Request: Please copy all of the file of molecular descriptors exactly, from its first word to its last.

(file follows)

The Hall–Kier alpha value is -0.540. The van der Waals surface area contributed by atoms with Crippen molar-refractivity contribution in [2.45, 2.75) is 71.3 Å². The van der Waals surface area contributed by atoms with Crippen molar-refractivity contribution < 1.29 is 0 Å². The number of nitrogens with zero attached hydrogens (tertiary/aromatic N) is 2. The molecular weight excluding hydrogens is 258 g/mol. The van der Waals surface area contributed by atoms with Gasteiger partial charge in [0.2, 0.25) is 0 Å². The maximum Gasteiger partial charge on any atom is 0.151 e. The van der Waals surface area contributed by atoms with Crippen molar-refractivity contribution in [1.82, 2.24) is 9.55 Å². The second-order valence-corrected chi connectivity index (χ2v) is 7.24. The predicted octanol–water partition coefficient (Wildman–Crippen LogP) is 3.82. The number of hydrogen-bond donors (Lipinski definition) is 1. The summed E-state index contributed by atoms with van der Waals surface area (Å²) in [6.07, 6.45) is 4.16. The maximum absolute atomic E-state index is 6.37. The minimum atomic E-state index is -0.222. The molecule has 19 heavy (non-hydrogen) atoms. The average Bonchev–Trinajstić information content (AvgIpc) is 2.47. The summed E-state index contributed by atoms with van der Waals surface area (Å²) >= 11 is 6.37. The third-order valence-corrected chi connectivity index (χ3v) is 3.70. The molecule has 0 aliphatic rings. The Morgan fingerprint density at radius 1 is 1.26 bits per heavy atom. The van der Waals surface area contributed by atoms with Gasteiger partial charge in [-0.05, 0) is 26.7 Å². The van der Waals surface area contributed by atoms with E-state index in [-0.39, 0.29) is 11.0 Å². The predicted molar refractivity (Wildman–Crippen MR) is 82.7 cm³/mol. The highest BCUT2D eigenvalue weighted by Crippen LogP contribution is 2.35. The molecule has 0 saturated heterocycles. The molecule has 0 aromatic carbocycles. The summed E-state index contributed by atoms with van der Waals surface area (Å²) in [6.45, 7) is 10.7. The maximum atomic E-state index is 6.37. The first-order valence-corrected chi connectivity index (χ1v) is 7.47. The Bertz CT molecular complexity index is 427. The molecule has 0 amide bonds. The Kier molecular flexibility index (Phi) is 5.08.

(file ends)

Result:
The Hall–Kier alpha value is -0.540. The van der Waals surface area contributed by atoms with Crippen molar-refractivity contribution in [2.45, 2.75) is 71.3 Å². The van der Waals surface area contributed by atoms with Crippen molar-refractivity contribution < 1.29 is 0 Å². The number of nitrogens with zero attached hydrogens (tertiary/aromatic N) is 2. The molecular weight excluding hydrogens is 258 g/mol. The van der Waals surface area contributed by atoms with Gasteiger partial charge in [0.2, 0.25) is 0 Å². The maximum Gasteiger partial charge on any atom is 0.151 e. The van der Waals surface area contributed by atoms with Crippen molar-refractivity contribution in [1.82, 2.24) is 9.55 Å². The second-order valence-corrected chi connectivity index (χ2v) is 7.24. The predicted octanol–water partition coefficient (Wildman–Crippen LogP) is 3.82. The number of hydrogen-bond donors (Lipinski definition) is 1. The summed E-state index contributed by atoms with van der Waals surface area (Å²) in [6.07, 6.45) is 4.16. The maximum absolute atomic E-state index is 6.37. The minimum atomic E-state index is -0.222. The molecule has 19 heavy (non-hydrogen) atoms. The average Bonchev–Trinajstić information content (AvgIpc) is 2.47. The summed E-state index contributed by atoms with van der Waals surface area (Å²) >= 11 is 6.37. The third-order valence-corrected chi connectivity index (χ3v) is 3.70. The molecule has 0 aliphatic rings. The Morgan fingerprint density at radius 1 is 1.26 bits per heavy atom. The van der Waals surface area contributed by atoms with Gasteiger partial charge in [-0.05, 0) is 26.7 Å². The van der Waals surface area contributed by atoms with E-state index in [-0.39, 0.29) is 11.0 Å². The predicted molar refractivity (Wildman–Crippen MR) is 82.7 cm³/mol. The highest BCUT2D eigenvalue weighted by Crippen LogP contribution is 2.35. The molecule has 0 saturated heterocycles. The molecule has 0 aromatic carbocycles. The summed E-state index contributed by atoms with van der Waals surface area (Å²) in [6.45, 7) is 10.7. The maximum atomic E-state index is 6.37. The first-order valence-corrected chi connectivity index (χ1v) is 7.47. The Bertz CT molecular complexity index is 427. The molecule has 0 amide bonds. The Kier molecular flexibility index (Phi) is 5.08.